The GSG voted 15-3 against a bill on Friday that would limit the portion of its budget used to pay members, as well as the pay rate of hourly staff.

The change would have placed a 60 percent cap on the fiscal year budget section allotted to paying members, and restricted the organization's pay rate for its hourly staff to double the value of the state of Maryland's $9.25 minimum wage.

Liule Han, who proposed the bill, said he thought the current pay for hourly staff was too expensive for the Graduate Student Government's budget.

Han, a business and management representative, said he proposed this bill to enforce fiscal discipline in the GSG, adding that high hourly wages and long shifts contributed to budget overruns last year.

"I just want to make sure if we have a decrease in the budget, we can still maintain a percentage to give back directly to the students," he said, noting this could be through GSG hosting events for students or allocating money to student organizations to help them host their own events.

This year, about 63 percent of this year's GSG budget goes toward paying executive board members and hourly staff members, and there is currently no cap on its hourly staff's pay rate. Budgets from the five previous fiscal years allocated about 55 percent of funds to pay stipends, salaries and hourly wages.

Financial Affairs Vice President Devin Scott said part of the reason why this percentage was lower in previous years was because the group had more money in its reserve accounts. Last semester, the GSG voted to launch an impeachment investigation into its then-president, Stephanie Cork, after discovering its fiscal 2017 budget had been overspent by about $36,000.

The group's Budget and Finance Committee found several transactions that had been made without the assembly's approval, including about $6,000 that was spent on a disability summit and about $12,000 that had gone toward a salary increase for the director of operations.

Cork resigned weeks after the GSG voted to launch its investigation in early November. The group voted 29-5 to impeach her the following month on charges of misrepresentation of duty and misuse of funds.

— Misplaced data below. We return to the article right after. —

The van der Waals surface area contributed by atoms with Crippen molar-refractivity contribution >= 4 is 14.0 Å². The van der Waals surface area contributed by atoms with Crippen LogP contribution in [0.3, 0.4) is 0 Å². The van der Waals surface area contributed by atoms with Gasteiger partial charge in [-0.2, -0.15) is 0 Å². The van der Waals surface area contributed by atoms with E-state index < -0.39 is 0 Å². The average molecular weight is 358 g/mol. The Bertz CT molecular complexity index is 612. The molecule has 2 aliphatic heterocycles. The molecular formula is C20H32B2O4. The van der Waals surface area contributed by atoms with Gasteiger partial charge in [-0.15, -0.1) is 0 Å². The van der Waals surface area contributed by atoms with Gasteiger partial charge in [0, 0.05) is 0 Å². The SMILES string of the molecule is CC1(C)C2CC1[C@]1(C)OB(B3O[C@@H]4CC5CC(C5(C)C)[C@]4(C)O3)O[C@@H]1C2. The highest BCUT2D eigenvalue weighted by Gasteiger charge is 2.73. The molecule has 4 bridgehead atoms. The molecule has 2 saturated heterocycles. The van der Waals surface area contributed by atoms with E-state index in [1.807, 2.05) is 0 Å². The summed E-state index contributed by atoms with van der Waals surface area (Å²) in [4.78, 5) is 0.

Scott said that if the proposed budget had been followed, there would not have been overspending. He said GSG is working with a "skeleton crew" because of the current lack of funds — the group held off hiring a webmaster and a coordinator to help plan Graduate Research Appreciation Day, an annual conference where graduate students can share their research with peers and faculty.

"Everyone's really been doing a lot of extra work, and to cut [the budget percent] back to below what austerity measures are seems misguided to me," Scott said. "It hurts our flexibility and it hurts our ability to do the good work of GSG."

Scott also said limiting the hourly pay rate to double Maryland's minimum wage would make the GSG "guilty of the same labor practices that we're fighting against at the university level," especially because many of the hourly staff positions are skilled labor.

"I think people should be compensated fairly for their work, and setting arbitrary limits doesn't help us do that," he said.

The bill would have also required the group's budget to be posted on the GSG's website before the start of each fiscal year and regularly updated with any revisions throughout the year.

"It is our duty to make [the budget] more transparent and available to the people," Han said. "It is necessary to post the budget no matter whether people will read it or not."

But history representative Guy Aldridge said it would be unrealistic to expect someone to regularly update the budget, adding that it is "good enough" to have some budgetary information available and to provide an email address that people can reach out to if they have questions.

"We would have somewhere the most up-to-date budget information," Aldridge said. "It's not like every organization in the United States posts their budget online."

Han said that he will use the feedback he received from his fellow GSG members to improve the bill and will propose the amended version at the next meeting on May 4, which will be his last before he graduates.